Unless you’re one of the incredibly lucky sites where the traffic spikes 100x overnight, scalability problems don’t sneak up on you. They give you warning signs that if you are able to recognize and react to appropriately, allow you to stay ahead of the issues. However, we’re often so head down getting the next release out the door that we don’t take the time to realize we’re experiencing warning signs until they become huge problems staring us in the face. Here are a few of the warnings that we’ve heard teams talk about in the past couple of months that were clearly signs of problems on the horizon.
Not wanting to make changes – If you find yourself denying request for changes to certain parts of your system, this might be a warning sign that you have scalability issues with that component. A completely scalable system has components that can fail without catastrophic impact to customers. If you’re avoiding changes to a component because of the risk of problems this is a warning sign that you need to re-architect to eliminate or at least mitigate the risk.
Performance creep – If after each release you need to add hardware to a subsystem or you accept a performance degradation in a service you could have a scaling issue approaching quickly. Consistently increasing consumption of CPU or memory resources in a service with each release will lead you into an unsustainable situation. If today you’re comfortably sitting at 40% CPU utilization and you allow a modest 10% degradation in each release you have less than nine releases before you are well above 100% but the reality is you won’t get close to that without significant issues.
Investigating larger hardware – If you’ve started asking your vendors or VAR about bigger hardware you’re heading down the path of scalability problems. The scale of more computational resources per dollar is not linear, it’s closer to cubic or even exponential scales. Purchasing more expensive hardware might seem like the economical way out when you compare the cost of the first hardware upgrade versus developer time but run the calculation out several iterations. When you get to a Sun Fire™ E25K Server with Oracle Database 10g at a $6M price tag you might feel differently about the decision.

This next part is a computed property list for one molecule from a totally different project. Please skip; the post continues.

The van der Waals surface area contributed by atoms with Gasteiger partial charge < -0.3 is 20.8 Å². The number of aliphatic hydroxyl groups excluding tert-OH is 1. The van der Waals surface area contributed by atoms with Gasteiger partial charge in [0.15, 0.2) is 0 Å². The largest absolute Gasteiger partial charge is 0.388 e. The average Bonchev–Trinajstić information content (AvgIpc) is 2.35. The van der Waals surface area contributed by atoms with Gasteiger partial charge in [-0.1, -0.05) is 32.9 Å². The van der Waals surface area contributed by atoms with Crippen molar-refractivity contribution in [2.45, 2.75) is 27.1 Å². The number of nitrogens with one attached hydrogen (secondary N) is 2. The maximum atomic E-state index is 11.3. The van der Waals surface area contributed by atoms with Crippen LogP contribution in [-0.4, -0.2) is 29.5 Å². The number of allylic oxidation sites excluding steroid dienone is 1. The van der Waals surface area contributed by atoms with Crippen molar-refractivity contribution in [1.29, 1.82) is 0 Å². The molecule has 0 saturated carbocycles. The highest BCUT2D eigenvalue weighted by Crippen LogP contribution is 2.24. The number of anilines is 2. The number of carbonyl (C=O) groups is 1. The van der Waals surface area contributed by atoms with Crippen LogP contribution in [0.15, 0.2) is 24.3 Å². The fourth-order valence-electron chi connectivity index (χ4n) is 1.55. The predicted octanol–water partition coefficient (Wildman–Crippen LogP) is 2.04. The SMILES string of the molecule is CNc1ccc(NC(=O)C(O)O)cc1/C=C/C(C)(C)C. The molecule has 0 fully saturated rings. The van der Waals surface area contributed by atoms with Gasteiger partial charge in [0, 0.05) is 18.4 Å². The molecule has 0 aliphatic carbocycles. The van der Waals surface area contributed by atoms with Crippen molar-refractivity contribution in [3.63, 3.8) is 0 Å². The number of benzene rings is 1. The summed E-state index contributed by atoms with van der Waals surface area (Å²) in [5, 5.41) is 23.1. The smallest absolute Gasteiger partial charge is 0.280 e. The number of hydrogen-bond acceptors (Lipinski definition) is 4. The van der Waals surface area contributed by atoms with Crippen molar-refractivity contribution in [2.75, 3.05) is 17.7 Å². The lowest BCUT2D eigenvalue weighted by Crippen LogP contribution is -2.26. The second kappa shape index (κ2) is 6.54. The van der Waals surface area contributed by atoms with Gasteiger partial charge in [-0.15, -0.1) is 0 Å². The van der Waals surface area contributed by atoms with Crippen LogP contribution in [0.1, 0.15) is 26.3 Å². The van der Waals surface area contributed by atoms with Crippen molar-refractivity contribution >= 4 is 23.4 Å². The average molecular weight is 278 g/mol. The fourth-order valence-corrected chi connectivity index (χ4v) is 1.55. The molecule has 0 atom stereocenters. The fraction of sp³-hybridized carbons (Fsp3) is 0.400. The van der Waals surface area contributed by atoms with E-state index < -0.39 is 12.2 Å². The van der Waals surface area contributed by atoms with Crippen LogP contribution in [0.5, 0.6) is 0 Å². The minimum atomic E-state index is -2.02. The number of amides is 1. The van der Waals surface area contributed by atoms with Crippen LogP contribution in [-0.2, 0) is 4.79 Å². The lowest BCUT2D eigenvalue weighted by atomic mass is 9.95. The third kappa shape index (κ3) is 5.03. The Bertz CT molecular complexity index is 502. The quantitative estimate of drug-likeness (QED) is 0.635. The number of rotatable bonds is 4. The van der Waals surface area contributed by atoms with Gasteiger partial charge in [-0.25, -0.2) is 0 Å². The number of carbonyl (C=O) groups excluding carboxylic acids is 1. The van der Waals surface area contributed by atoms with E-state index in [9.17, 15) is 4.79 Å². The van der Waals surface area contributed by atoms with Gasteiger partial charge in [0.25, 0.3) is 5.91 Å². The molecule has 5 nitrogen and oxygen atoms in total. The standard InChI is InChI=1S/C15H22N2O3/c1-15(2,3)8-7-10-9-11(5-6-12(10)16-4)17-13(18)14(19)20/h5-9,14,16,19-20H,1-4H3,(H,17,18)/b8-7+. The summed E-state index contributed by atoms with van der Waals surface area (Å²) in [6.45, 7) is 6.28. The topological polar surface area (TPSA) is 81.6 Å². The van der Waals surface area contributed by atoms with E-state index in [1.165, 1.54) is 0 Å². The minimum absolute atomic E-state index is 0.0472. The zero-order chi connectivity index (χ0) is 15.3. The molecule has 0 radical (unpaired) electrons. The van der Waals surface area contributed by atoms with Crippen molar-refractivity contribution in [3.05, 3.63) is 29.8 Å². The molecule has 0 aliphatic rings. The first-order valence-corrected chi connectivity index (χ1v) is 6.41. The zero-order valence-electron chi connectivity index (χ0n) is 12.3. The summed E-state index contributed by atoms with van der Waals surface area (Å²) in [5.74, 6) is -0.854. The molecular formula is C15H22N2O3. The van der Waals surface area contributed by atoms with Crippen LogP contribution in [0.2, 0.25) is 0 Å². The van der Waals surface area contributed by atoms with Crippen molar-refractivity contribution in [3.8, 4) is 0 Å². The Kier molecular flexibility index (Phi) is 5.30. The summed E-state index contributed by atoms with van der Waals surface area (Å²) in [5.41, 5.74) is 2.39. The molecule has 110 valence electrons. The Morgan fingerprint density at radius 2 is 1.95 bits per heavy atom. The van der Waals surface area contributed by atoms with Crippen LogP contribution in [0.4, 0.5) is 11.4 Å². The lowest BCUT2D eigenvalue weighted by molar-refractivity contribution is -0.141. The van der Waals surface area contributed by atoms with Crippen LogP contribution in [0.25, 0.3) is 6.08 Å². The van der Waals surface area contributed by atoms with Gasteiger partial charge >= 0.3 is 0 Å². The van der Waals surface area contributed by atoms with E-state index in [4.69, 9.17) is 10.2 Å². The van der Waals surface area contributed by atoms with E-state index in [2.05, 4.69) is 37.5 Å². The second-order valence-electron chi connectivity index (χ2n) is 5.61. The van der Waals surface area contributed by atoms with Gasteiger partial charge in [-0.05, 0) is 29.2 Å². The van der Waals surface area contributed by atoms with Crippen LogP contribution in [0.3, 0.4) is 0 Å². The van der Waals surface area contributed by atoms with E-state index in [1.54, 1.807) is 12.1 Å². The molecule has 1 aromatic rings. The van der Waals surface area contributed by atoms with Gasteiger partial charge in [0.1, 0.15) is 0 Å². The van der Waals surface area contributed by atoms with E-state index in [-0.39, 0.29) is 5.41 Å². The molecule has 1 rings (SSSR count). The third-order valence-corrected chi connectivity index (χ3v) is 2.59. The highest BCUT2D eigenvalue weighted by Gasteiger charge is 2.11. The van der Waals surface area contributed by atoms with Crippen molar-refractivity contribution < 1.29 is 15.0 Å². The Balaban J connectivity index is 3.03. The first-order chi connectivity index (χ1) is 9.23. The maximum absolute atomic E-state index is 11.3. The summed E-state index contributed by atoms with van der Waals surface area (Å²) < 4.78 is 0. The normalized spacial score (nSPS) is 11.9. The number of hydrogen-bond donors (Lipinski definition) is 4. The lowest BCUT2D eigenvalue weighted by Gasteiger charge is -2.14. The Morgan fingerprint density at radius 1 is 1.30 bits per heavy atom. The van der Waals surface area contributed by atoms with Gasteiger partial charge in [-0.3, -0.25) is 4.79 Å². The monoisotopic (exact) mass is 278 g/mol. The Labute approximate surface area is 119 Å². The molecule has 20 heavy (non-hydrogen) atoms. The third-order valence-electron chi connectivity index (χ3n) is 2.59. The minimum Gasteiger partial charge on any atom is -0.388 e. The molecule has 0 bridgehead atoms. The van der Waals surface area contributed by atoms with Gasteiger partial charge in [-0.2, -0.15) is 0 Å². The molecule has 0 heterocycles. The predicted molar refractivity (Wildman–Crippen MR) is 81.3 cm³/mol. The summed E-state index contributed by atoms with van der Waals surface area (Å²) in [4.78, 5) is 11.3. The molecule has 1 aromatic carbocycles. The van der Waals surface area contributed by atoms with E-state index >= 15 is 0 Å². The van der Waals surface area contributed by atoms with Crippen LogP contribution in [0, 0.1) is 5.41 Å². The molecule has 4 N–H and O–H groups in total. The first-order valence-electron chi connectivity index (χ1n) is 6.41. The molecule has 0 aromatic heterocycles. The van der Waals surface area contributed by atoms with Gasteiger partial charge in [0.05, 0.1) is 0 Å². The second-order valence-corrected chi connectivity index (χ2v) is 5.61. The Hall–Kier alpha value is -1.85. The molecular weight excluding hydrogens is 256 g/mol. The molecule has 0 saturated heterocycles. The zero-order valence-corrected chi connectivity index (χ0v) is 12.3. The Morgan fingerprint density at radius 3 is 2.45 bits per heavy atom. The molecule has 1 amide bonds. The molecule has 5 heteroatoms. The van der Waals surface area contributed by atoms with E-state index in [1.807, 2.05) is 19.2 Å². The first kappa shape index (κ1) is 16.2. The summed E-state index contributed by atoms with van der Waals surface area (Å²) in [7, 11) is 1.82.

Asking vendors for advanced features – When you start exploring advanced options of your vendor’s software you’re likely heading down the path of increased complexity and this is a clear warning sign of scalability problems in your future. Besides potentially locking you into a vendor which lowers your negotiating power it puts the fate of your company in someone else’s hands, which wouldn’t make me sleep very well at night. See our post on using vendor features to scale for more information.
Watch out for these or similar warning signs that scalability problems are looming on the horizon. Dealing with the problems today while you have time to plan properly might not get you an award for being a firefighter but you’ll more likely deliver a quality product without costly interruption.